- Down hills: When I had skied in Wisconsin, I feared going down any hill because my skis had zero control, even when using a snowplow formation. And I often find people who walk down steep hills with their skis because of this issue. With a metal-edged ski, you will never have a problem again, regardless if the ski has a partial or full-length metal edge. And not only do I have complete control in a snowplow formation while going down very steep hills, but I often don’t even need to engage in a full snowplow because of the control that these edges provide.
FINAL THOUGHTS: The Fischer Spider 62 Crown Cross-Country touring skis have renewed my love for cross-country skiing because I now have a ski that functions ideally for the terrain that I am in, and they provide so much more versatility of use. I actually love cross-country skiing now more than I had before, and it is all because I have found the right type of ski for me. They are nothing short of perfect. And because of my experience with trying this ski in two different lengths, I have to urge you to follow the manufacturer’s recommendation based upon your weight.
End Note: Stella has paired her Fischer Spider 62 Crown IFP Cross-Country Skis with the Rossignol X-6 SC Combi Boot. Click link for her review.
See the review for our Madshus Panorama M78 Backcountry Nordic skis.
Overall: Excellent Purchase
Price paid: $299.95 with Turnamic Bindings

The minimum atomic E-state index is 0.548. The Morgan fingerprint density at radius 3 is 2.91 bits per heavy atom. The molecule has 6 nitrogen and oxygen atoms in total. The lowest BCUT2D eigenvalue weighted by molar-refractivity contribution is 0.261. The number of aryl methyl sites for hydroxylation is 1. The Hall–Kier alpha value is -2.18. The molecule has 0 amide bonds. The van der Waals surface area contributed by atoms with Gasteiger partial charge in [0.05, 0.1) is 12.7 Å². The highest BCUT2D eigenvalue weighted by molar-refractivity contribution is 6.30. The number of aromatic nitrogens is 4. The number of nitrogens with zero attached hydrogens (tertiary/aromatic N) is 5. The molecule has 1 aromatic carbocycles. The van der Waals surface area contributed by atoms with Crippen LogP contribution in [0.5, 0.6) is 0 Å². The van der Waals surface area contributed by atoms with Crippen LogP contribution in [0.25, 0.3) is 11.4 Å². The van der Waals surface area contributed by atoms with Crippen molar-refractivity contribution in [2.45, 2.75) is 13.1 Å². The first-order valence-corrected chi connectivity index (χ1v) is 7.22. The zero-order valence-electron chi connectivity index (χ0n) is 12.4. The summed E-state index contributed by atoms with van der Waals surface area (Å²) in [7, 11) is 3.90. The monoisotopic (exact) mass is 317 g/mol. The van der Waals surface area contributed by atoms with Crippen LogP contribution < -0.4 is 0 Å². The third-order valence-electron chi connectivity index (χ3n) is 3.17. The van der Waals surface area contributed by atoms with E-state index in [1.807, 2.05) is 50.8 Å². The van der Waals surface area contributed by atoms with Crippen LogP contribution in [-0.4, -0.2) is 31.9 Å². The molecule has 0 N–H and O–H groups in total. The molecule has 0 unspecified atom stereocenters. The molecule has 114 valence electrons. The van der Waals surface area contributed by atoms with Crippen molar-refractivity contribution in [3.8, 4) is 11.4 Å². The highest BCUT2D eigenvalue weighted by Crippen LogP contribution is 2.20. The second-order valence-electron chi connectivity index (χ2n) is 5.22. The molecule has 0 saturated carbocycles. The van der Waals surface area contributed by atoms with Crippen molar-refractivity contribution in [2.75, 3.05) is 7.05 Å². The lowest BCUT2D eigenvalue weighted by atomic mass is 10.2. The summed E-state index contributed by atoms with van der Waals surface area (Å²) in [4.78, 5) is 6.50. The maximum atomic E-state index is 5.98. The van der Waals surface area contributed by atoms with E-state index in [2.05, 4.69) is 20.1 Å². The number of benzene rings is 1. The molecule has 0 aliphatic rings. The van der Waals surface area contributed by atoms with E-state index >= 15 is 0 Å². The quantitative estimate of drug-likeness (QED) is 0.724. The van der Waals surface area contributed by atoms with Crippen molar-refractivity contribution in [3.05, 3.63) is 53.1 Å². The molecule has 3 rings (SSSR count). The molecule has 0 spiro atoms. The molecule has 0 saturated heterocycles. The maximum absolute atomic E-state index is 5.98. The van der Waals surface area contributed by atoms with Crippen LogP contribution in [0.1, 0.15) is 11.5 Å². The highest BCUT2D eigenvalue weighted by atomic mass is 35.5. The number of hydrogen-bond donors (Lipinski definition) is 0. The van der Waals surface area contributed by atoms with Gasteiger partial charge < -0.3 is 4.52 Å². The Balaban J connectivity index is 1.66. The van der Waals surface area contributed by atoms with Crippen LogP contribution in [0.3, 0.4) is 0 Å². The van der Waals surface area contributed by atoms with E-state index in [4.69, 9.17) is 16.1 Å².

Place Purchased: REI
Link to REI website: REI
Note: This blog receives no payment or other compensation for reviews of products or services. If I/we did not pay full retail price for a product being reviewed, I/we will explicitly state that in the review. Unless explicitly stated, I/we have no affiliation or relationship with the product being reviewed.
27 thoughts on “Fischer Spider 62 Crown IFP Cross-Country Skis”
I too am looking at the Fischer Spider Skis and the Rossignol EVO 65. With the Fischer I am debating between the 169 and 179. I really need about a 175 which is why I’m looking at the Fischers. I’m wondering how much you weigh and how tall you are. I’m 5’3” tall and just about 142 lbs. But with clothes and gear, I would be over the 145 limit for the 169s. Would love to compare with you!
Greetings – thank you for your interest in the review and skis! My weight fluctuates between 115-120 pounds (although my ideal weight is around 105); I am 5’1″. The 179’s are recommended for weight between 145 – 195, which is a pretty large gap. Given that gap, I would also take your height into consideration. If you are around 5’5″ or taller, that combined with your weight may make the 179’s more ideal for you. With skis, the longer they are, they faster they are. However, longer skis can also be a bit more challenging to maneuver, as I mentioned in my review. It sounds like you could go with either size, which is why if you are taller and will be carrying gear, I would consider the 179’s.
I really struggled with deciding between the Fischer and EVO’s (which are the ones that Larry got). But because they are a bit wider, I theorized that they might impact my over speed and stride since I am so short to begin with – every little bit makes a difference. However, with width also comes more stability. So a beginner might find the EVO’s a bit more comfortable. My other fear with the EVO’s was that they could be too wide for some of the groomed tracks, which so far, has not been a problem anywhere we have skied. On another note, because they are wider, I think they handle off-track skiing a bit better than my Fischer’s.
Has this information helped?
Enjoyed your review. I have been XC skiing for the better part of 47years (am 72 yo). Started in Montana with bare wood bottoms, learned all about pine tar and wax hardness/softness. Retired from the Air Force and moved to Colorado, now living in Parker.